PRESS STATEMENT, 19 November 2014, KUALA LUMPUR – Transparency International-Malaysia (TI-M) lauds the Chief Minister of Sarawak; Tan Sri Adenan Satem’s resolve to combat pervasive corruption in Sarawak, which is rampant particularly in the timber industry in the ‘Land of the Hornbills’.
TI-M is also heartened to note that Sarawak’s big six logging companies, including Rimbunan Hijau, Samling, KTS Group of Companies, Shin Yang, Ta Ann and WTK Holdings Berhad have signed the “Corporate Integrity Pledge”, as part of a move to promote transparency and good governance, during a luncheon at the Sarawak Legislative Assembly Complex.
CM Adenan had also previously expressed outrage, after illegal loggers infiltrated two national parks in Sarawak, one of which is the state’s largest totally protected peat swamp forest. He again issued a no-mercy directive yesterday against the illegal loggers.
CM Adenan also indicated that he wanted to gazette more forests in Sarawak into national parks for protection from deforestation. His aim is to have one-tenth of Sarawak declared as national parks. There are currently 800,000 hectares of national parks in 37 locations throughout Sarawak and by June next year, CM Adenan would like to see at least one million hectares gazetted as national parks.
In view of the tough stance of the Chief Minister and his vision of gazetting more areas into national parks, TI-M expects the Chief Minister’s State Forestry Department to duly and vigorously nail the culprits that engage in illegal loggings, particularly illegal loggings in the two existing national parks – the Maludam National Park and Bukit Tiban National Park. The State Attorney-General also needs to recommend proportionate and timely legal action against such perpetrators to bring them to book in the light of the Chief Minister’s demand to see concrete results in the fight against illegal loggers.
Some eight months after being sworn in as Chief Minister and as the state’s Natural Resources Minister, Tan Sri Adenan acknowledged that corruption in the timber industry was “very bad”, alluding that this is a reflection of what enforcement officers had not being doing. It however remains to be seen, if the Malaysian Anti-Corruption Commission (MACC) would be arresting the “sharks” of the illegal loggers or merely remain content with legal recourse only against the “anchovies” of the illegal trade.
Dato’ Akhbar Satar, President of TI-M, lauds CM Adenan’s assurance on putting an end to the issuance of new timber licences, even minor ones; as timely and pivotal, given the “gravity of the de-forestation in the state”. TI-M will give full support if the Chief Minister “walks the talk” in tackling the scourge of illegal logging and takes ownership of the issue of fighting corruption and the abuse of power.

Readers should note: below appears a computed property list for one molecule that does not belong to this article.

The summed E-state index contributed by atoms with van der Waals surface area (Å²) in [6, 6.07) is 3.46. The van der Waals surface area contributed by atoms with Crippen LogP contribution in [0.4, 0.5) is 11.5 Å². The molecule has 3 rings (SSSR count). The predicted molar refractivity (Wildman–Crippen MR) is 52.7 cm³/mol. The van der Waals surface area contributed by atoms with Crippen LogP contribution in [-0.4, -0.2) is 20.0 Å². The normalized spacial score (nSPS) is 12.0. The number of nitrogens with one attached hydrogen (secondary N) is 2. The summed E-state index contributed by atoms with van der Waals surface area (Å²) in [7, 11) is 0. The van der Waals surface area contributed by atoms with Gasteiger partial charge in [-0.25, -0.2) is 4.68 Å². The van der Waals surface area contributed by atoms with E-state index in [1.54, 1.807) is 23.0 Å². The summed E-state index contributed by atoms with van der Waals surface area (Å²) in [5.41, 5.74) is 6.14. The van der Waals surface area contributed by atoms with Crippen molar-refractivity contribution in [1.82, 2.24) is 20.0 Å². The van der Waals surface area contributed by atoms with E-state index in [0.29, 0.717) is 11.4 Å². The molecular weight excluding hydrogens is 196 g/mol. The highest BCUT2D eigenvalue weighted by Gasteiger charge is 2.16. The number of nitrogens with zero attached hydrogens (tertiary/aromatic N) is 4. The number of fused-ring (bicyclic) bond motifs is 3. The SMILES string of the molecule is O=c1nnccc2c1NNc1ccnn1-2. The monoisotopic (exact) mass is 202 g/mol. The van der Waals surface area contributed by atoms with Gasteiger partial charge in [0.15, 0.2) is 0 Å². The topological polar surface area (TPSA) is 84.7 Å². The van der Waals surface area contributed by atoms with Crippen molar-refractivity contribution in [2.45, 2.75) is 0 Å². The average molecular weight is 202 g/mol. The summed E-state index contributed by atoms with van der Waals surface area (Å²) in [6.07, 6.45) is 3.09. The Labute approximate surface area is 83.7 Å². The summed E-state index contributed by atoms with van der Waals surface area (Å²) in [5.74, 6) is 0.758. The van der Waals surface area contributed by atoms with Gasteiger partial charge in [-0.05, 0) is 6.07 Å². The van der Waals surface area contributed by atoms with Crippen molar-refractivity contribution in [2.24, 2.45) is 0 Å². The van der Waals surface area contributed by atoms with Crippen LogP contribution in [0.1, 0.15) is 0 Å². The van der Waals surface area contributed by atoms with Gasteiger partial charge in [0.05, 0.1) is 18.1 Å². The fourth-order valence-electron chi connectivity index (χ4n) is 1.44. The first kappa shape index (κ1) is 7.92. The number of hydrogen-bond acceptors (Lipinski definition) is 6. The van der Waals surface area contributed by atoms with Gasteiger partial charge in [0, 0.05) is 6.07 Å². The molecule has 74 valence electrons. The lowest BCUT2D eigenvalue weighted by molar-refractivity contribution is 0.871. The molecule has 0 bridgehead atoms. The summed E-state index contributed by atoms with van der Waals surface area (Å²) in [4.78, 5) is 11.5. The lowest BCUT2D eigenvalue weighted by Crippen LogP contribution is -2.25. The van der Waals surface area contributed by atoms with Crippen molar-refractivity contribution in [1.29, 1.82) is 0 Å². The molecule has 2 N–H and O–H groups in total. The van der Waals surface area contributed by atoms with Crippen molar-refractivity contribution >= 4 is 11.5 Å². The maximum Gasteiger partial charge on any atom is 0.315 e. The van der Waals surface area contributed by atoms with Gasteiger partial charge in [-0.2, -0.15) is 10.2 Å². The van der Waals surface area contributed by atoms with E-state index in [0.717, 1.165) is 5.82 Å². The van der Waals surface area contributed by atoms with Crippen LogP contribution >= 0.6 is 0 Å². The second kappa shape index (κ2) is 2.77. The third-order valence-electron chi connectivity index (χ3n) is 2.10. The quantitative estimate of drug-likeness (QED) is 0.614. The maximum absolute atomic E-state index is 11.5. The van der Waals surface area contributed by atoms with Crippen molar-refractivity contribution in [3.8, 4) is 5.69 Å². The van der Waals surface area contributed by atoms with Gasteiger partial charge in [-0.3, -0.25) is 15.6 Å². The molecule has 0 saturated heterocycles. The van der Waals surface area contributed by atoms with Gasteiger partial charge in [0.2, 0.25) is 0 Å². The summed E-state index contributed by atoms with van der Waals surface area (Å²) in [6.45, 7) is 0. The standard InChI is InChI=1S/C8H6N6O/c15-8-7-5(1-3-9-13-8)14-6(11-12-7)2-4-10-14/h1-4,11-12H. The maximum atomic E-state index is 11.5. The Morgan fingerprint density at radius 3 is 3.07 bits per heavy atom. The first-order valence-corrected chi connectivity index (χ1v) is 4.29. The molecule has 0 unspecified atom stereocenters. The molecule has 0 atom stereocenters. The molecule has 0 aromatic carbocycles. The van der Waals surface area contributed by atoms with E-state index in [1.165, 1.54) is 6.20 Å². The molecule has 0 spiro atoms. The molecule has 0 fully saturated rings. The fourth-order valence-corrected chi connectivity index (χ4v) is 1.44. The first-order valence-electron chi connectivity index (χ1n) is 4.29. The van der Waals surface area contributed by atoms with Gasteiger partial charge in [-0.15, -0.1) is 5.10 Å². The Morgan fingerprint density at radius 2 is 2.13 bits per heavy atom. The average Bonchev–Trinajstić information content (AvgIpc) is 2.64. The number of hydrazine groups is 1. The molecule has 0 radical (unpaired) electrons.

For all Malaysians who have been talking about fighting corruption, here is the time for them to also do their part by reporting any illegal logging to the authorities or using our Forest Watch. The Forest Watch Project was launched by TI-M’s Forest Governance Integrity Programme to involve the public to become eyes and ears of the forest by monitoring illegal logging activities using Google Earth Geospatial Technology (satellite imagery, aerial photography and GIS 3D globe) to assess forest cover and report irregularities through the site. A Monitoring and Advisory Team of Experts will be reviewing the reports and respond accordingly. (http://www.timalaysia-forestwatch.org.my/). This app can be downloaded via smartphones.
Apart from illegal logging, TI-M notes the related issue of the plight of the Penan tribe women and children, purportedly raped and abused by the timber loggers. There also needs to be resolution on these sexual abuses that had surfaced many years earlier and have stayed in the minds of many as, who wonder what will happen to the plight of this minority group, the original and rightful owners of the Baram and Limbang basins.
The Penan tribe which number about 16,000 of which about 200 who still live a nomadic lifestyle, came to national and international attention, when they resisted logging operations in their home territories of the Baram, Limbang, Tutoh and Lawas regions of Sarawak. The Penan’s struggle began back in the 1960s when the Malaysian government opened up large tracts of Sarawak’s interior to commercial logging. One needs to see a holistic resolution of the illegal logging issue and the adverse socio-economic effects on this native tribe and TI-M looks to the Sarawak State Government to finally show its commitment to right the wrongs of the past.
Transparency International-Malaysia is an independent, non-governmental and non-partisan organisation committed to the fight against corruption.